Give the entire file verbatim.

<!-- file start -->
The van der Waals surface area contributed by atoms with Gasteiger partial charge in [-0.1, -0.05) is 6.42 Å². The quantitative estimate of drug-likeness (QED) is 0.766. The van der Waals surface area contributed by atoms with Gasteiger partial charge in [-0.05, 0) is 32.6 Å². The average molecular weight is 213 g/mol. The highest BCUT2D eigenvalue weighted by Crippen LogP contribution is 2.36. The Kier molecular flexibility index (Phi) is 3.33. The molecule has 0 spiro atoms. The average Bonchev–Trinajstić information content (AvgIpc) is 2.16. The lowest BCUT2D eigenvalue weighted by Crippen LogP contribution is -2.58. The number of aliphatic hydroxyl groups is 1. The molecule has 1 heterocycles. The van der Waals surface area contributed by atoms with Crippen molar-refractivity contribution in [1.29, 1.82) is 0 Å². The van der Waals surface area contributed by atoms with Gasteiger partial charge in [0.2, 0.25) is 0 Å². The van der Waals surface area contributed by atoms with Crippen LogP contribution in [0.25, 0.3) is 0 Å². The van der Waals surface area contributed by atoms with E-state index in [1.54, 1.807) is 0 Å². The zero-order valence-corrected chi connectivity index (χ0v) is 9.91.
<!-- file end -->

The van der Waals surface area contributed by atoms with Gasteiger partial charge in [-0.1, -0.05) is 6.42 Å². The quantitative estimate of drug-likeness (QED) is 0.766. The van der Waals surface area contributed by atoms with Gasteiger partial charge in [-0.05, 0) is 32.6 Å². The average molecular weight is 213 g/mol. The highest BCUT2D eigenvalue weighted by Crippen LogP contribution is 2.36. The Kier molecular flexibility index (Phi) is 3.33. The molecule has 0 spiro atoms. The average Bonchev–Trinajstić information content (AvgIpc) is 2.16. The lowest BCUT2D eigenvalue weighted by Crippen LogP contribution is -2.58. The number of aliphatic hydroxyl groups is 1. The molecule has 1 heterocycles. The van der Waals surface area contributed by atoms with Crippen molar-refractivity contribution in [1.29, 1.82) is 0 Å². The van der Waals surface area contributed by atoms with Gasteiger partial charge in [0.2, 0.25) is 0 Å². The van der Waals surface area contributed by atoms with Crippen LogP contribution in [0.25, 0.3) is 0 Å². The van der Waals surface area contributed by atoms with E-state index in [1.54, 1.807) is 0 Å². The zero-order valence-corrected chi connectivity index (χ0v) is 9.91.